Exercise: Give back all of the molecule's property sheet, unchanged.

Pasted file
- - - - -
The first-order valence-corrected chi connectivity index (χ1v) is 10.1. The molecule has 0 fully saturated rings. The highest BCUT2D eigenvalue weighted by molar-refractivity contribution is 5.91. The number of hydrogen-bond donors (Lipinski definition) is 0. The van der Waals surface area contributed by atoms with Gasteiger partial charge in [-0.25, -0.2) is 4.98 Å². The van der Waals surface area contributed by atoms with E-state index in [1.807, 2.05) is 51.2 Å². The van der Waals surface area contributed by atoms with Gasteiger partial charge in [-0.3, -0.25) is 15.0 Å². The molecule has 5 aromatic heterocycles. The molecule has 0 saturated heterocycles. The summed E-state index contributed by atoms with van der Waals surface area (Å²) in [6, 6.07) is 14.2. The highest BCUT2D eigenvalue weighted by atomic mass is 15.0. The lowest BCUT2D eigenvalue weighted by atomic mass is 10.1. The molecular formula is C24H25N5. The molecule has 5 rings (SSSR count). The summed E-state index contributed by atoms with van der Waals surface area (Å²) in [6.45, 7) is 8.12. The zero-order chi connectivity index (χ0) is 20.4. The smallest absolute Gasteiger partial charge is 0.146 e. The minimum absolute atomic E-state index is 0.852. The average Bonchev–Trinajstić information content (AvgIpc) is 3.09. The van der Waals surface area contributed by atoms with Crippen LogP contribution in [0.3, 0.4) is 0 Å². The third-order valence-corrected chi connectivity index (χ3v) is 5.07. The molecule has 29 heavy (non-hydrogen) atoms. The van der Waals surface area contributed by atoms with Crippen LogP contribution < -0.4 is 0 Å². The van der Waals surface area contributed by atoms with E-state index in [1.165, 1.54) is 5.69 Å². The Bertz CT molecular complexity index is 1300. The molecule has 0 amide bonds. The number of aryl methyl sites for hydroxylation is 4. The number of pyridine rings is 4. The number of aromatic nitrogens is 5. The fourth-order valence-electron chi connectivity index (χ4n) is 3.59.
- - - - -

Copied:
The first-order valence-corrected chi connectivity index (χ1v) is 10.1. The molecule has 0 fully saturated rings. The highest BCUT2D eigenvalue weighted by molar-refractivity contribution is 5.91. The number of hydrogen-bond donors (Lipinski definition) is 0. The van der Waals surface area contributed by atoms with Gasteiger partial charge in [-0.25, -0.2) is 4.98 Å². The van der Waals surface area contributed by atoms with E-state index in [1.807, 2.05) is 51.2 Å². The van der Waals surface area contributed by atoms with Gasteiger partial charge in [-0.3, -0.25) is 15.0 Å². The molecule has 5 aromatic heterocycles. The molecule has 0 saturated heterocycles. The summed E-state index contributed by atoms with van der Waals surface area (Å²) in [6, 6.07) is 14.2. The highest BCUT2D eigenvalue weighted by atomic mass is 15.0. The lowest BCUT2D eigenvalue weighted by atomic mass is 10.1. The molecular formula is C24H25N5. The molecule has 5 rings (SSSR count). The summed E-state index contributed by atoms with van der Waals surface area (Å²) in [6.45, 7) is 8.12. The zero-order chi connectivity index (χ0) is 20.4. The smallest absolute Gasteiger partial charge is 0.146 e. The minimum absolute atomic E-state index is 0.852. The average Bonchev–Trinajstić information content (AvgIpc) is 3.09. The van der Waals surface area contributed by atoms with Crippen LogP contribution in [0.3, 0.4) is 0 Å². The third-order valence-corrected chi connectivity index (χ3v) is 5.07. The molecule has 29 heavy (non-hydrogen) atoms. The van der Waals surface area contributed by atoms with Crippen LogP contribution < -0.4 is 0 Å². The van der Waals surface area contributed by atoms with E-state index in [1.165, 1.54) is 5.69 Å². The Bertz CT molecular complexity index is 1300. The molecule has 0 amide bonds. The number of aryl methyl sites for hydroxylation is 4. The number of pyridine rings is 4. The number of aromatic nitrogens is 5. The fourth-order valence-electron chi connectivity index (χ4n) is 3.59.